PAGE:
There are certain things that are seen as universal and Common is one of them. Whether you like him as an actor, rapper, spokesperson, or all three, he’s universally cool and that’s perfectly fine. But Microsoft is using him to do spoken word to promote Microsoft’s AI. Microsoft has had internal employee issues around their use of AI — how the employees want the AI technology to be built and deployed, particularly for government surveillance. But you slap this really cool face on it and it’s great.
And that’s one of the concerns — you use certain communities to spread a message or make it seen but those people are not actually involved in the creation and monetization of that product and in fact, it actually can be harmful to their communities. Part of what I was saying in that essay is, “Did Common even do his own due diligence to understand who is and isn’t responsible for making that technology and how Microsoft is using it?”
Have you seen any organizations or companies that have gotten closer to getting it right?
I don’t know that I have seen anyone who’s really doing it right. A large part of that is the way that I view diversity and inclusion holistically as a four-legged stool. You should be thinking about your suppliers, your employees, your customers, and your board members. The board member and supplier pieces are something that people typically don’t think about. For companies that do not have large, diverse populations within their employee ranks, suppliers are a huge driver because that’s the difference between understanding if you’re marketing a product the right way or not.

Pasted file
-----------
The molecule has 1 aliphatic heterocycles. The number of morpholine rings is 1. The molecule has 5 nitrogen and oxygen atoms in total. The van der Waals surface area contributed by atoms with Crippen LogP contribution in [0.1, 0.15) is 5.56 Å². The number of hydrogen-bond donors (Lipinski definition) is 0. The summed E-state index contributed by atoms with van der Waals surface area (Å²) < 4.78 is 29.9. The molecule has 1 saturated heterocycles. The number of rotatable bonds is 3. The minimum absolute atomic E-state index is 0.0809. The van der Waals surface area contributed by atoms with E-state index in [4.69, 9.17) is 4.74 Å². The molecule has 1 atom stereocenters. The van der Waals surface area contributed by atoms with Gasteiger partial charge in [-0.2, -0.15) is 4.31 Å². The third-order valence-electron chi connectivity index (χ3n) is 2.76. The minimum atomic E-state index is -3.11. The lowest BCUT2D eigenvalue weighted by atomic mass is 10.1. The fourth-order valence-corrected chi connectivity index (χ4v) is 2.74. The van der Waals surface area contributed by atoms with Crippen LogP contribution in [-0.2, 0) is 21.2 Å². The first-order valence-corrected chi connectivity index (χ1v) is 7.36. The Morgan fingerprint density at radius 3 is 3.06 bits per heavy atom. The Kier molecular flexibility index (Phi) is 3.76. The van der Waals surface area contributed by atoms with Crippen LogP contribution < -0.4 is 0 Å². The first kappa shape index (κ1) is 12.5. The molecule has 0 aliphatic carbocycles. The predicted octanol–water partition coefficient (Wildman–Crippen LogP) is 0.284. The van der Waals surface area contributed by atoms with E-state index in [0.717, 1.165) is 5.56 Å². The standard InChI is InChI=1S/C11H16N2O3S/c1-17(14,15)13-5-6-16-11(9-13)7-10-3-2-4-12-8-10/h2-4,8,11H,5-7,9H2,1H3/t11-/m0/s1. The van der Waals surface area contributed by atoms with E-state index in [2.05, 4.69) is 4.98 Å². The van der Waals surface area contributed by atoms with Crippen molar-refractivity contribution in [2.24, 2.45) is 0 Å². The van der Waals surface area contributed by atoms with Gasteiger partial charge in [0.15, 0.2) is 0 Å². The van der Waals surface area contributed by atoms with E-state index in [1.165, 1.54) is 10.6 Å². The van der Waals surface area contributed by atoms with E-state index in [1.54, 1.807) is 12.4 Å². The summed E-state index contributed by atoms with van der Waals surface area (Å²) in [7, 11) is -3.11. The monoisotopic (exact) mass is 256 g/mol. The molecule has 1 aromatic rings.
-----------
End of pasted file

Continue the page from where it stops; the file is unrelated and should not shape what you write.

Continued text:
In your article for Fast Company, “Black women are the key to victory in 2020. Stop ignoring them,” you stated how there’s a correlation in the way politicians are overlooking black women voters and the way tech companies are overlooking black women as tastemakers, early adopters, and loyal consumers. Can you talk more about that?
I say this generally about all women, that we are judged on results. So, whether you get the job is based on what you can prove that you’ve done before, versus men who for the most part are judged on potential. So a man could be half as qualified as you are for this role, but he tells a good story so he makes it to the next interview round and you get cut after the phone screen, and that’s just how it goes. It’s unfortunate and it’s unfair, but it is really about the whole notion of electability. It’s the tech version of culture fit.
What culture fit really means is that you want me to adapt to your culture. So I have to know quotes from The Breakfast Club and whatever the new Jonas Brothers song is, but you don’t have to know anything about Tupac lyrics and Coming to America quotes. It means for women you have to adopt certain stereotypically masculine traits, but not too many because then you’re kind of scary and you’re not as feminine, so then you’re not as likable. There are so many fine lines that you have to straddle where it’s okay to like something to a point.
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Bärí has an important understanding of the tech industry and the vital role that diversity has to play in creating innovation that speaks to the widest possible audiences. Through her work, she is helping to shape the future of tech in a way that will meet the needs of more people, and appeal to larger populations. At the same time, she is an advocate for ethical progress, and cognizance not just of the product, but of what it is being used for. In this way, she is helping to improve the future of the industry, both functionally and ethically.